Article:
Up until recently, Apple has had very little to deal with in terms of mainstream budget competition for their iPad. The most recent addition to the market is the Dell Streak which, at almost half the size, is more often seen as a smartphone than an iPad substitute.
When ARCHOS approached me with their ARCHOS 8 Home tablet, I was initially dubious. The gadget looks more like a digital photo frame then a touch screen tablet, however they assured me that although it does double as a showcase for your favourite images, it also boasts far more browsing and entertainment features.
Plus it retails at £129.99.
Got your attention now? Excellent, read on for my review.
The ARCHOS 8 Home Tablet gets its name from the 8-inch screen, slightly smaller than the 9.7-inch screen of the iPad. It weighs in at only 400g, which makes it a lightweight alternative to a netbook. Running on an Android system, the user has the opportunity to pick and choose from an assortment of apps for your surfing pleasure.
The tablet can be used upright on a table using the inclusive kickstand, or as a handheld gadget for checking Facebook whilst watching Doctor Who reruns. You won’t be able to create documents or do anything more complicated then check up on Twitter, but what more do you expect for £130?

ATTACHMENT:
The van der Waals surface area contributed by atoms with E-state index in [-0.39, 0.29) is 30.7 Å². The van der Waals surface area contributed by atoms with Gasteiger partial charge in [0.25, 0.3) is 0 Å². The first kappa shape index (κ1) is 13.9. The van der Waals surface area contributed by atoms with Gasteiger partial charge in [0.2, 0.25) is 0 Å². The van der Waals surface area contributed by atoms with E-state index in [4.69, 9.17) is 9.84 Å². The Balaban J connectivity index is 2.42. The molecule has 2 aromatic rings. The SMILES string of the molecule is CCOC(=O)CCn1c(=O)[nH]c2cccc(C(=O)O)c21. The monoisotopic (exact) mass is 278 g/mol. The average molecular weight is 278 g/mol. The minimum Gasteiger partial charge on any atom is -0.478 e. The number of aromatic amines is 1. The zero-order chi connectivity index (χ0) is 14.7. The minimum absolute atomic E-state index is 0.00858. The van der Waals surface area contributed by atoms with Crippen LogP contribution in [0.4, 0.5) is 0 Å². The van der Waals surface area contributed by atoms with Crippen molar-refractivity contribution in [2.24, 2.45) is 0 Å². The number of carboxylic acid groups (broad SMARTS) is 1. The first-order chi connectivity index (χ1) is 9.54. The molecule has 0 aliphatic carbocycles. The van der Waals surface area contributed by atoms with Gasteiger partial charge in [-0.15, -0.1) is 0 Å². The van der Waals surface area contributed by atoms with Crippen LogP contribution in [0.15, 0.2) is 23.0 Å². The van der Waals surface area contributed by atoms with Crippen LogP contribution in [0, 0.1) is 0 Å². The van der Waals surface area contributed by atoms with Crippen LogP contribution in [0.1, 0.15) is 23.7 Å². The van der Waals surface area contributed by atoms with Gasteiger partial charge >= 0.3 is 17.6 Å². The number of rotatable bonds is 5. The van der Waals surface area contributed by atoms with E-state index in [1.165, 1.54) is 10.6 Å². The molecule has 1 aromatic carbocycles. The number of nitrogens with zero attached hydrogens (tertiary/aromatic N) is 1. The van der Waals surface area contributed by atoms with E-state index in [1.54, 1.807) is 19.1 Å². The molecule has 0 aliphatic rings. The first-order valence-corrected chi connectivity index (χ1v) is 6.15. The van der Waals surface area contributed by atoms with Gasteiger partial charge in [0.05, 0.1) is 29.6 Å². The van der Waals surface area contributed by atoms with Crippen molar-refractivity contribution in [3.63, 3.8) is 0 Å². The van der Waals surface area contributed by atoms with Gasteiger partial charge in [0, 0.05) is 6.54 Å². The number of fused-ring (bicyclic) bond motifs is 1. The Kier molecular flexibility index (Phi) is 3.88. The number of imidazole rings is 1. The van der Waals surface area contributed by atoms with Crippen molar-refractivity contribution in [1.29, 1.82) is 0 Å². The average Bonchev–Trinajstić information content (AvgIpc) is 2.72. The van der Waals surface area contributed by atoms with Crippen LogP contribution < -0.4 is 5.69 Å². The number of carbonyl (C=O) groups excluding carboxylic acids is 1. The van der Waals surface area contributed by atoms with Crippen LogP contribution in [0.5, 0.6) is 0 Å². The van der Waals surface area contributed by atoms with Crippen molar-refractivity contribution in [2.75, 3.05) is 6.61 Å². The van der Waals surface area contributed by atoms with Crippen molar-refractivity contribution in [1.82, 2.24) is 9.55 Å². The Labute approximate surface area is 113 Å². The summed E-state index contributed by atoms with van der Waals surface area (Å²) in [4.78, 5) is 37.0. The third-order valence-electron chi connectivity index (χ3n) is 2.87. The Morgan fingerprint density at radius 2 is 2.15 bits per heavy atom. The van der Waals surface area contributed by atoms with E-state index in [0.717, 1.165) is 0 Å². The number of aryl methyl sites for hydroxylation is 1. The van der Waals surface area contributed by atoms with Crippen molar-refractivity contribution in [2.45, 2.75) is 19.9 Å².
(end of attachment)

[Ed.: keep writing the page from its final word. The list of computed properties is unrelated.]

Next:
Budget browsing and entertainment
I’ve tested it out for a few days and there are a few aspects I really like. Reading ebooks is a joy, connecting to wi-fi and surfing is, in general, a smooth process, and slideshows and videos are fairly high quality. However, webpages are displayed in mobile format, which can be irritating on sites like YouTube when you want to search for something specific or require more advanced options.
Pros and Cons
Wins points for:
- Being quick and easy to set up.
- Responsive touch screen.
- Ideal for casual surfing and for use as an ebook reader. The makers also suggest it’s great as an interactive cookbook (similar to the format of the Dishy iPhone app we reviewed last year)
- Price. At an RRP of £129.99, it’s a fraction of the price of an iPad.
Loses points for:
Digital photo frame appearance, slightly tacky.
Not particularly transportable (check out the ARCHOS 7 for a more portable option)
A minuscule 4 GB for the £129.99
Whilst it lacks many of the extensive features of the iPad, it offers a decent budget alternative for your browsing and viewing needs. It’s actually cheaper than the Kindle reader, so if you’re considering buying an eReader, this might be a suitable option with extra features.